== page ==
If you’re not up to date on the latest parenting drama, the big buzz word is the new Tiger Mom book and following. I’ll admit I’m intrigued, especially since I grew up with the products of these highly regulated Asian mothers who went on to Harvard and other prestigious universities before becoming doctors, lawyers and Indian chiefs.
But then, I’m always intrigued by parenting philosophies and success and failure stories. After a long think, though, I’ve realized that I can’t be a Tiger mom. I can’t be a soft, gentle Sheep Mom either. I’m going to have to settle for a Camel Mom. Not glorious, but highly efficient. The odd lump and bump help, too.
Camel Moms: The Power of Endurance
I think it’s hard for any full-time working mother to be a Tiger Mom. There are frankly not enough hours in my day to have my five-year-old practice piano for three hours. We only have three hours between the time we get home and the time they are in bed as it is. Dinner, bath and bedtime routines all get in the way of my child’s future Carnegie Hall experiences. Oh, well.
What I do give to my children though, is a daily lesson in how to effectively balance life and achievements for the long-haul. I think every successful working parent does this. Working parents who are able to work in front of their children, as work-at-home parents do, are giving children a close-up view of how to dedicate yourself to something meaningful and find success. Sure, my kids might not head off to Harvard or play piano in Carnegie Hall someday. This is fine with me – I’d have a hard time getting to Harvard to help them move in.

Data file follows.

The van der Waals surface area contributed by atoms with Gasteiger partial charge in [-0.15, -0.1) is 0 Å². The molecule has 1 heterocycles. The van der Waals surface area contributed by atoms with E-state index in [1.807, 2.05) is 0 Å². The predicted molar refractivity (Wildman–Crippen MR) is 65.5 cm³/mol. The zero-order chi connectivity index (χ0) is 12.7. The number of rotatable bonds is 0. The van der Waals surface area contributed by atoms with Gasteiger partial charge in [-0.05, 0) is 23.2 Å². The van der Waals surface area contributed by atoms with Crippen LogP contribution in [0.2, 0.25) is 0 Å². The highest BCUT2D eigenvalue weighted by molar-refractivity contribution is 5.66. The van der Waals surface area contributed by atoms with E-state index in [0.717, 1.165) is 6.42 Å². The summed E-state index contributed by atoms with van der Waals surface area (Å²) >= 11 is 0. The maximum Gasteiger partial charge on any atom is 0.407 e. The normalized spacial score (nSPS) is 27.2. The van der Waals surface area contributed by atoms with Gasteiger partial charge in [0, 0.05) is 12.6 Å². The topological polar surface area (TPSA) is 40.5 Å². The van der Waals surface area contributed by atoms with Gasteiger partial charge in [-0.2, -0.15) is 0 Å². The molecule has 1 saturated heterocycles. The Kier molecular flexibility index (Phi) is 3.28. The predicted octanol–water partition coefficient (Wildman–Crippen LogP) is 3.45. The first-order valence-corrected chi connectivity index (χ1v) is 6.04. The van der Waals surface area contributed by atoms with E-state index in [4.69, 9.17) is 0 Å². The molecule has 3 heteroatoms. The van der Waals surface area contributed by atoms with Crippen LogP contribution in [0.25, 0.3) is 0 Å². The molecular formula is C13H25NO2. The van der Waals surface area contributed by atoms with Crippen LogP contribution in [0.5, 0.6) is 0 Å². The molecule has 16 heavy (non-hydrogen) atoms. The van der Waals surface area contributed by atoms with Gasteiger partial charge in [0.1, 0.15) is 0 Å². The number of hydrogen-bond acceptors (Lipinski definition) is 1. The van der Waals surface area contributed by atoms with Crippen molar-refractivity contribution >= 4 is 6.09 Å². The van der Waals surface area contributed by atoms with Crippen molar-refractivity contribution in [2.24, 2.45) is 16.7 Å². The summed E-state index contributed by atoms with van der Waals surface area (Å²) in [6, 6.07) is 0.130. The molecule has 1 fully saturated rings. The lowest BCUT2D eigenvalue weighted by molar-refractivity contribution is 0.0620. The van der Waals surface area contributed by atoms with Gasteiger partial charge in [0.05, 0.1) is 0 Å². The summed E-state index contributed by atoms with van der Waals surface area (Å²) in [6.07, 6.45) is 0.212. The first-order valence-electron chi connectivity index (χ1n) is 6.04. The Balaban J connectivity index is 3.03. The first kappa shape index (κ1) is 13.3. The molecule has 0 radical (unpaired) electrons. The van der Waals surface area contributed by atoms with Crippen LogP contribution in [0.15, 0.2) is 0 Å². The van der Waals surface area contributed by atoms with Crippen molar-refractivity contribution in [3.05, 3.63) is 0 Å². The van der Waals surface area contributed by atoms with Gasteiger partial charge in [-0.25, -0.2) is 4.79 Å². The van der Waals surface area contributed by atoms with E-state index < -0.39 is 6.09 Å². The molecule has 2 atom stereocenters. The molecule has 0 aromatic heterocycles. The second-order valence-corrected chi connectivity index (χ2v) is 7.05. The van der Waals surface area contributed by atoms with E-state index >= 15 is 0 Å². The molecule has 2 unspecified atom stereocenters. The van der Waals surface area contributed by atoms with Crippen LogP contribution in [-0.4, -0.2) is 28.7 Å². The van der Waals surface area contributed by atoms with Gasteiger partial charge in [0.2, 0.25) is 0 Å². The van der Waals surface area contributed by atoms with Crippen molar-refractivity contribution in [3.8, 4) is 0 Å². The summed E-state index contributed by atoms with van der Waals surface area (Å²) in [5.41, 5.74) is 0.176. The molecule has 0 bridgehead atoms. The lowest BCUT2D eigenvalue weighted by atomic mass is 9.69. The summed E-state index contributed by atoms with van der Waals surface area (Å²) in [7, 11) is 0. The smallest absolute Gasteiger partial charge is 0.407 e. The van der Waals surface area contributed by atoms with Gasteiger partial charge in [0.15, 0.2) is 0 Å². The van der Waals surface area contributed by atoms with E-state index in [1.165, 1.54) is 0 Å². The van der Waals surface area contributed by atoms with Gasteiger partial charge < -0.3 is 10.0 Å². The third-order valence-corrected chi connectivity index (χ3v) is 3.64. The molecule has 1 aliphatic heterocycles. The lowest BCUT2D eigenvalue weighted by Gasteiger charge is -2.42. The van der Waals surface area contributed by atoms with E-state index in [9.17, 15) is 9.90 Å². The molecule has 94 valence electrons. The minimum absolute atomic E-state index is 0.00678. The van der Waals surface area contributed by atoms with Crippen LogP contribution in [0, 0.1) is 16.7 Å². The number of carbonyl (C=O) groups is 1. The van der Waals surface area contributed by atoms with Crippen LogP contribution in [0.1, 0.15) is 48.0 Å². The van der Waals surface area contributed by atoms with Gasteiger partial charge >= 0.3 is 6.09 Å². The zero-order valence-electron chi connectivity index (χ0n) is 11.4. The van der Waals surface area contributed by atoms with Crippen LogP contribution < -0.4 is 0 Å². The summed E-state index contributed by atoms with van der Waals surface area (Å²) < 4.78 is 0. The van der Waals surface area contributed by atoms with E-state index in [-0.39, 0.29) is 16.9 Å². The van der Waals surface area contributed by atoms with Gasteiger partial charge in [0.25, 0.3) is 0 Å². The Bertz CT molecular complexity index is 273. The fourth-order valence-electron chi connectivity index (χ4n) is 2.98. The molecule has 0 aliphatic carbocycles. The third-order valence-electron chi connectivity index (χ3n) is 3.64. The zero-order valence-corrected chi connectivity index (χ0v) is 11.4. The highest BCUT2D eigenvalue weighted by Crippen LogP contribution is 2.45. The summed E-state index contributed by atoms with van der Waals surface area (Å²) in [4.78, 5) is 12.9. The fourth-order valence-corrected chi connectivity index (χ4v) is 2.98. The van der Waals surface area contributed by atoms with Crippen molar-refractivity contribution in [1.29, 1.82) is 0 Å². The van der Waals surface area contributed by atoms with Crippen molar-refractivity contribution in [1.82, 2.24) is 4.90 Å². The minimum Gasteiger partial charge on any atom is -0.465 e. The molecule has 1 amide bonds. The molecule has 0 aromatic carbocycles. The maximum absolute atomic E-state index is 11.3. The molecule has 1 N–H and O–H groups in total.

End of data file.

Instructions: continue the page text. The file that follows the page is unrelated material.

Lessons Learned from the Camel Mom
But what I want my children to experience on a daily basis is how gratifying and full life can and should be. Just like the camel can go steadily for huge stretches of time without water and rest – so can I, although I prefer to fuel up more frequently. My kids see me up in the early morning hours. They watch me make lunches, get clothes ready, get everyone out the door and then do it in reverse order in the afternoons when we all come home again. Mom is always there and is always busy being productive and finding satisfaction in a career she made and enjoys.
My kids know the power of work and the benefits of having an independent career as well as how important it is to be on time, be ready, work first and play second and how satisfying rest is when you’ve truly earned it. Best of all, they are learning early on just how much they are capable of and will hopefully rise to those limits though observation, practice and patience, not shouting and threats. Rock on, my fellow Camel moms.